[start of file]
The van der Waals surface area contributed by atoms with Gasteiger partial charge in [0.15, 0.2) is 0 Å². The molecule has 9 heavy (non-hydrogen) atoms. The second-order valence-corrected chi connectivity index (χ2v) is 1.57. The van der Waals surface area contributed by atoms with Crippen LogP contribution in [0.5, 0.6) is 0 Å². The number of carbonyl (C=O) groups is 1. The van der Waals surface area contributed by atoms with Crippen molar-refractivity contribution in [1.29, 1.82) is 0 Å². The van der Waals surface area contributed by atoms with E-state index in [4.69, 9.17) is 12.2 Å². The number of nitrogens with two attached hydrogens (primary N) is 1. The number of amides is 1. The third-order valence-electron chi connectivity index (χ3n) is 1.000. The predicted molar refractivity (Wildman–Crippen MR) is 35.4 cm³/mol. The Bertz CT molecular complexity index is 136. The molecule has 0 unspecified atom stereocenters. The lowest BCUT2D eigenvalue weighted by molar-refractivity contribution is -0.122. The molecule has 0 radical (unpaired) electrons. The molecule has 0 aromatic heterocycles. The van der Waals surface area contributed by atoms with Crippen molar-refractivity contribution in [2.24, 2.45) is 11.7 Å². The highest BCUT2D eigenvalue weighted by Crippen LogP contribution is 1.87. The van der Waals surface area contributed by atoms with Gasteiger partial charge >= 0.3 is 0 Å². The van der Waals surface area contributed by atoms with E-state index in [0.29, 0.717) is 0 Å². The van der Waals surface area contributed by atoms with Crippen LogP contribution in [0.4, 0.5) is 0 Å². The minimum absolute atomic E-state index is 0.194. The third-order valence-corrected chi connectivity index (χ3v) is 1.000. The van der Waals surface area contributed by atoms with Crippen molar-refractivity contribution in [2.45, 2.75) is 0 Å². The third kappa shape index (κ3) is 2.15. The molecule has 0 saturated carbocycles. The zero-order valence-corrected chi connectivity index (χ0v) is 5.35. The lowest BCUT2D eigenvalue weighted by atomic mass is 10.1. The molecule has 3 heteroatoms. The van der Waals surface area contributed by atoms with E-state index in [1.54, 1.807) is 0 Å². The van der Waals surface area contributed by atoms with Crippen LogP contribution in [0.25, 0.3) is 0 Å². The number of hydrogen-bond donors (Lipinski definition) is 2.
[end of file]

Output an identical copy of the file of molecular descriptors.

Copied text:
The van der Waals surface area contributed by atoms with Gasteiger partial charge in [0.15, 0.2) is 0 Å². The molecule has 9 heavy (non-hydrogen) atoms. The second-order valence-corrected chi connectivity index (χ2v) is 1.57. The van der Waals surface area contributed by atoms with Crippen LogP contribution in [0.5, 0.6) is 0 Å². The number of carbonyl (C=O) groups is 1. The van der Waals surface area contributed by atoms with Crippen molar-refractivity contribution in [1.29, 1.82) is 0 Å². The van der Waals surface area contributed by atoms with E-state index in [4.69, 9.17) is 12.2 Å². The number of nitrogens with two attached hydrogens (primary N) is 1. The number of amides is 1. The third-order valence-electron chi connectivity index (χ3n) is 1.000. The predicted molar refractivity (Wildman–Crippen MR) is 35.4 cm³/mol. The Bertz CT molecular complexity index is 136. The molecule has 0 unspecified atom stereocenters. The lowest BCUT2D eigenvalue weighted by molar-refractivity contribution is -0.122. The molecule has 0 radical (unpaired) electrons. The molecule has 0 aromatic heterocycles. The van der Waals surface area contributed by atoms with Crippen molar-refractivity contribution in [2.24, 2.45) is 11.7 Å². The highest BCUT2D eigenvalue weighted by Crippen LogP contribution is 1.87. The van der Waals surface area contributed by atoms with Gasteiger partial charge >= 0.3 is 0 Å². The van der Waals surface area contributed by atoms with E-state index in [0.29, 0.717) is 0 Å². The van der Waals surface area contributed by atoms with Crippen LogP contribution in [0.4, 0.5) is 0 Å². The minimum absolute atomic E-state index is 0.194. The third-order valence-corrected chi connectivity index (χ3v) is 1.000. The van der Waals surface area contributed by atoms with Crippen molar-refractivity contribution in [2.45, 2.75) is 0 Å². The third kappa shape index (κ3) is 2.15. The molecule has 0 saturated carbocycles. The zero-order valence-corrected chi connectivity index (χ0v) is 5.35. The lowest BCUT2D eigenvalue weighted by atomic mass is 10.1. The molecule has 3 heteroatoms. The van der Waals surface area contributed by atoms with E-state index in [1.54, 1.807) is 0 Å². The van der Waals surface area contributed by atoms with Crippen LogP contribution in [0.25, 0.3) is 0 Å². The number of hydrogen-bond donors (Lipinski definition) is 2.